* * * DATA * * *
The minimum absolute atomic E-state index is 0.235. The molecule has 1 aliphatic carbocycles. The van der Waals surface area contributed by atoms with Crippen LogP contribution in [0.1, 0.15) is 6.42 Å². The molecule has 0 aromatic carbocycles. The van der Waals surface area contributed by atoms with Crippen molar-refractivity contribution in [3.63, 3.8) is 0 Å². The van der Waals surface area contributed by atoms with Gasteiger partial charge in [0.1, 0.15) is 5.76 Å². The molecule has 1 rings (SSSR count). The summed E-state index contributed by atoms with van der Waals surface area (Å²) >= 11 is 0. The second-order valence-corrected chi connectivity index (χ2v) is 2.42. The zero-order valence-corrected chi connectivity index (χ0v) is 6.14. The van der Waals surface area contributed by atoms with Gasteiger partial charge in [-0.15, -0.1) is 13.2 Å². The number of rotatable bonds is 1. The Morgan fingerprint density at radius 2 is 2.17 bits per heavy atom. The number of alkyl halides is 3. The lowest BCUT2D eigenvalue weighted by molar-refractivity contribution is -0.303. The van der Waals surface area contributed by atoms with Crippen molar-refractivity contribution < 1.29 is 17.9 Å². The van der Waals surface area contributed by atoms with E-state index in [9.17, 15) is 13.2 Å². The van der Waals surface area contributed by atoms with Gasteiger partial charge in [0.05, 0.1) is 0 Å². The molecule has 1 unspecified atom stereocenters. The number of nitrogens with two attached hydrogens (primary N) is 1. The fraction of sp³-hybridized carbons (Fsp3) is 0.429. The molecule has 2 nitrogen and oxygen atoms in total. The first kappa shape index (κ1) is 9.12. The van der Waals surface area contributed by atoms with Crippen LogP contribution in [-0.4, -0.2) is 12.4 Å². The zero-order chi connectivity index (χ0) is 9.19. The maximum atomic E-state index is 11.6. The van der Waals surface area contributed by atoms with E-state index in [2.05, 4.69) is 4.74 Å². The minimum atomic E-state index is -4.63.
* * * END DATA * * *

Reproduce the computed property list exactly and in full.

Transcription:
The minimum absolute atomic E-state index is 0.235. The molecule has 1 aliphatic carbocycles. The van der Waals surface area contributed by atoms with Crippen LogP contribution in [0.1, 0.15) is 6.42 Å². The molecule has 0 aromatic carbocycles. The van der Waals surface area contributed by atoms with Crippen molar-refractivity contribution in [3.63, 3.8) is 0 Å². The van der Waals surface area contributed by atoms with Gasteiger partial charge in [0.1, 0.15) is 5.76 Å². The molecule has 1 rings (SSSR count). The summed E-state index contributed by atoms with van der Waals surface area (Å²) >= 11 is 0. The second-order valence-corrected chi connectivity index (χ2v) is 2.42. The zero-order valence-corrected chi connectivity index (χ0v) is 6.14. The van der Waals surface area contributed by atoms with Gasteiger partial charge in [-0.15, -0.1) is 13.2 Å². The number of rotatable bonds is 1. The Morgan fingerprint density at radius 2 is 2.17 bits per heavy atom. The number of alkyl halides is 3. The lowest BCUT2D eigenvalue weighted by molar-refractivity contribution is -0.303. The van der Waals surface area contributed by atoms with Crippen molar-refractivity contribution < 1.29 is 17.9 Å². The van der Waals surface area contributed by atoms with E-state index in [9.17, 15) is 13.2 Å². The van der Waals surface area contributed by atoms with Gasteiger partial charge in [0.05, 0.1) is 0 Å². The molecule has 1 unspecified atom stereocenters. The number of nitrogens with two attached hydrogens (primary N) is 1. The fraction of sp³-hybridized carbons (Fsp3) is 0.429. The molecule has 2 nitrogen and oxygen atoms in total. The first kappa shape index (κ1) is 9.12. The van der Waals surface area contributed by atoms with Crippen LogP contribution in [-0.4, -0.2) is 12.4 Å². The zero-order chi connectivity index (χ0) is 9.19. The maximum atomic E-state index is 11.6. The van der Waals surface area contributed by atoms with E-state index in [2.05, 4.69) is 4.74 Å². The minimum atomic E-state index is -4.63.